“I can’t believe how strong my body is,” Jessica from the Czech Republic said as she tapped a cigarette over a jar of piquillo pimentos. “Even when in pain it still walks.”

It's the 'leading to' that I found to be so essential. How my feet learned through walking that purpose is revealed through impulse. That you can hold onto strong connections made, even if brief. That people keep even if they are far away. And that my own company wasn’t so bad. 

”I have the impression it's my birthday,” Alexandra would tell me after a day’s walk. She'd listen to my music and we'd trade cameras. “When you walk for two months, coffee, a smoke, a shower, a simply prepared meal, and a bedit's good you know?”

I met Jacqui from Sydney as I left Leon and started the last leg of the Camino. She had quit her sales job three months before and was traveling the world for a year. She told me about how she felt like she had wasted six years trying to be right for the wrong person. Everyone fell into a similar pattern of washing, sleeping and repacking here, and it was through routine that unacknowledged truths finally become bearable.

Sasha from Croatia had been living in London for the past 24 years. He wore a tattered cowboy hat unblended sunscreen on his nose and shoulders. At one point he turned to me and said, “You will have a beautiful family. Three kids. And when you do you will remember the moment this crazy man on the Camino told you so.” Another yellow arrow, another fortune telling. 

Back in the Meseta I was lost and hungry on my way into Carrión de los Condes, but there was a man whose shirt had a yellow arrow that pointed the way. I arrived in town where the singing Augustinian Sisters touched their thumbs to my forehead and offered gentler direction.

One of the last times I saw Nicklas from Denmark, he was telling me about how the color blue didn’t exist until modern times. How Homer in The Odyssey described the ocean as red as blood. We perceive water as blue because the sky is blue. Water is the reflection of the sky. We are a reflection of another. I laid back in the grass and squeezed the sun between my thumb and index finger so that a halo would splinter the branches above me. I talked of home to Alexandra: the orange tree in my backyard, and my mother.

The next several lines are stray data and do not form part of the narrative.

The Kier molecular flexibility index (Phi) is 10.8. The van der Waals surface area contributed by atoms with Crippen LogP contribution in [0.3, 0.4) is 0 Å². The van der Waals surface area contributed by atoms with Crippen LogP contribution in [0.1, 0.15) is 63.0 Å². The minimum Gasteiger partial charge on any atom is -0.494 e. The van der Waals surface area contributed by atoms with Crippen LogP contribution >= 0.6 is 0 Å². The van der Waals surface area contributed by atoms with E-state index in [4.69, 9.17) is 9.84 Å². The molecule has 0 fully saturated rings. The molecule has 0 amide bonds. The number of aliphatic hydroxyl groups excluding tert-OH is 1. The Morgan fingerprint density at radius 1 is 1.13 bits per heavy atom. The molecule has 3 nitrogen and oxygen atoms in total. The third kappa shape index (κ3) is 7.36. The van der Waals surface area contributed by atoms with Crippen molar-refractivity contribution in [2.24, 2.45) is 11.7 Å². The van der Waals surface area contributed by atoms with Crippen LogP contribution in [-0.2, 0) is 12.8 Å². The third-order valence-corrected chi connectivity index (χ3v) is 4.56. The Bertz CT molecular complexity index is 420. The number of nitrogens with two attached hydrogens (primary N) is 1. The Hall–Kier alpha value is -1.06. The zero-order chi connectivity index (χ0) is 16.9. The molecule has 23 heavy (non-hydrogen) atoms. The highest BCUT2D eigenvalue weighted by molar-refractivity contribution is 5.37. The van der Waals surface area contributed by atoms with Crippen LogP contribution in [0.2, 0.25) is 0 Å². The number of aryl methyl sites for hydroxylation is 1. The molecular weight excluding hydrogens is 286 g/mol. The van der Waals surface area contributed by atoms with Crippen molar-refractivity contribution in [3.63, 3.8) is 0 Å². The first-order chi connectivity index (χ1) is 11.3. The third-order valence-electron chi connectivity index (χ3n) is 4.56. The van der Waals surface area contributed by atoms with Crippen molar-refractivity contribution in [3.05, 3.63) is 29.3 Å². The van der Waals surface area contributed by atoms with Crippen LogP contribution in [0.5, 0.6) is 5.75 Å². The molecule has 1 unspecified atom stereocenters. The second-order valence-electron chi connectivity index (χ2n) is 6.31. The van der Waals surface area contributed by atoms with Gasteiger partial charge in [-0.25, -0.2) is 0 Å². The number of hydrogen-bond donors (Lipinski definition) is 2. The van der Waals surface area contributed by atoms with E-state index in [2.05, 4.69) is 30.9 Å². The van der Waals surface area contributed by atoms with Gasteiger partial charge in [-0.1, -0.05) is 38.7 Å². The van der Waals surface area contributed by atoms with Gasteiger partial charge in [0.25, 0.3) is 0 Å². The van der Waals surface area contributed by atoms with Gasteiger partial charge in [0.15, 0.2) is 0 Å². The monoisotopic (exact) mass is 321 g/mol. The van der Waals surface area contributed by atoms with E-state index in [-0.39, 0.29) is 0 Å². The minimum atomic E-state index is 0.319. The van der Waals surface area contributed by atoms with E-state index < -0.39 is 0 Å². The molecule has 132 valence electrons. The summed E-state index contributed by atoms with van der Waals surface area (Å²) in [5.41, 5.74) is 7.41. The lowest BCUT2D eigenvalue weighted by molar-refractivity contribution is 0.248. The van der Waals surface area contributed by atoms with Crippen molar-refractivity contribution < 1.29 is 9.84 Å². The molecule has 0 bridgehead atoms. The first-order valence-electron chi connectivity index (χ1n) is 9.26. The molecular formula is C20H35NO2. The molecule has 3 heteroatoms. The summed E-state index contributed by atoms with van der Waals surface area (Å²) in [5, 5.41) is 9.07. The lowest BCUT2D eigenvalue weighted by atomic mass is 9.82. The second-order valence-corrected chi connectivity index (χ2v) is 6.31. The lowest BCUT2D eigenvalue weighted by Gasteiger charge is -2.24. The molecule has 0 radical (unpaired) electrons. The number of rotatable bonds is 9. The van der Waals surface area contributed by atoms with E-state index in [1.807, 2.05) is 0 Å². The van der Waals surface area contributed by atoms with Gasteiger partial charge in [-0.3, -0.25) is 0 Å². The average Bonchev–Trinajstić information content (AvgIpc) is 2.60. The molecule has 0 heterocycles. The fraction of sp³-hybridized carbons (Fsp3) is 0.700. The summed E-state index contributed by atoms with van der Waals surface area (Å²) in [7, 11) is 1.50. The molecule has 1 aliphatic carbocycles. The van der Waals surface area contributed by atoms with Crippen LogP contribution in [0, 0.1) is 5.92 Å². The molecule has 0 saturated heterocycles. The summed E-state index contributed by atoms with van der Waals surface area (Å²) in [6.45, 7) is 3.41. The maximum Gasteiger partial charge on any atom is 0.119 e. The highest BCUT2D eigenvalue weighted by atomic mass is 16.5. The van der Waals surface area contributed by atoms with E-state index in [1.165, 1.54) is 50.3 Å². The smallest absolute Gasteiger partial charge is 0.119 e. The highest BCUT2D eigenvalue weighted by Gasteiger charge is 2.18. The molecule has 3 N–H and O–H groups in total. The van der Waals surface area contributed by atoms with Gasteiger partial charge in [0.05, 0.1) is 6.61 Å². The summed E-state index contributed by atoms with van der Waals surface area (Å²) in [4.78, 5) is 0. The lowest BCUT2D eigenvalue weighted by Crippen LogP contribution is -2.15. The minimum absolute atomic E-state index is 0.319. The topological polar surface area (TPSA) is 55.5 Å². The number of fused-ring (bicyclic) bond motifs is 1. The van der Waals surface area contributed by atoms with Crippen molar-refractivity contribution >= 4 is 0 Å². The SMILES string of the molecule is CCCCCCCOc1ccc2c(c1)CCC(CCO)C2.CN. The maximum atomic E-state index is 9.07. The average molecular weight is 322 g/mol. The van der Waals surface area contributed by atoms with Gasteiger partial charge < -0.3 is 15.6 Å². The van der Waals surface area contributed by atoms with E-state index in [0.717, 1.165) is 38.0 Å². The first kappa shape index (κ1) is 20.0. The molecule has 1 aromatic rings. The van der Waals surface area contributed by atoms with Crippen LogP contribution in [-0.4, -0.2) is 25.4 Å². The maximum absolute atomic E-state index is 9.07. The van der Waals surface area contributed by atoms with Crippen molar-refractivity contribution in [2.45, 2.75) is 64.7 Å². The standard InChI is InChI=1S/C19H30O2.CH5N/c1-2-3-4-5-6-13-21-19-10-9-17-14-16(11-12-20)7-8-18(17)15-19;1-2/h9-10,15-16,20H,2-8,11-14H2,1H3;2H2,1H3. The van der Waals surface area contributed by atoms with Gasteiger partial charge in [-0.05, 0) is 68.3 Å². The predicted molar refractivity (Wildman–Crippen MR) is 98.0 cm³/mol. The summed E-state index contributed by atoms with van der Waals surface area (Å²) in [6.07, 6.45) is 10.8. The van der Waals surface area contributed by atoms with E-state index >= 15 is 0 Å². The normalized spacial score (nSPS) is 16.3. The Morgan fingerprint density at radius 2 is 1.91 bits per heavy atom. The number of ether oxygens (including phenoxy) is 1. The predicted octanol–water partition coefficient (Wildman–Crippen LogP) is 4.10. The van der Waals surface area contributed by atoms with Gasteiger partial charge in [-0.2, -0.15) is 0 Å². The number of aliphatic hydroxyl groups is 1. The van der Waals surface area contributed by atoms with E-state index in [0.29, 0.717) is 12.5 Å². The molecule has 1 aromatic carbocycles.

“I’m going to miss the people, these moments,” I told Alexandra. It surprised me how much I already did. There are people you cannot know and you must let go of those you've seen before. 

Emma from Washington was a teacher. She had walked the Camino before and said it was near the end of the Meseta where she witnessed Camino families really take form. I had seen many form quite early on. For me, most burned short but very bright throughout. 

The second phase of the Camino de Santiago from Burgos to Leon, the Meseta

The Cruz de Ferro marked the final descent into Santiago. It had started with four rocks but had grown into a mid-sized hill beneath an Iron Cross. Traditionally, pilgrims carry a stone to unburden themselves. The tiger-eye crystal I wore around my neck was enough, and when I left it among the rocks, I felt two years lighter. It took leaving to witness how much stronger I was without certain comforts: the walking stick Vanda had given me, the tiger-eye crystal.

Passing through Portomarin I read that in the 13th century, the village built the Belarus dam and flooded the old town to rebuild the same exact churchstone by stoneonly on higher ground. We possess the power to change nature and yet we can't completely shake the familiar. Nature doesn't resist. And water certainly has no space for where it's been, only where it's been directed to go. 

When I passed into Galicia, I fell in step with Nelly from France, Marina and Iolanda from Barcelona, Anna from Sweden, and Fermin, our grandfather from the Basque country. My last family danced when they walked. In this part, I allowed presence to fill where I was going. Marina said that Galicia's weather is as unpredictable as the people. We sang marching songs in the old forests to pass the time like children, "un kilometre, deux kilomtre, trois kilometre.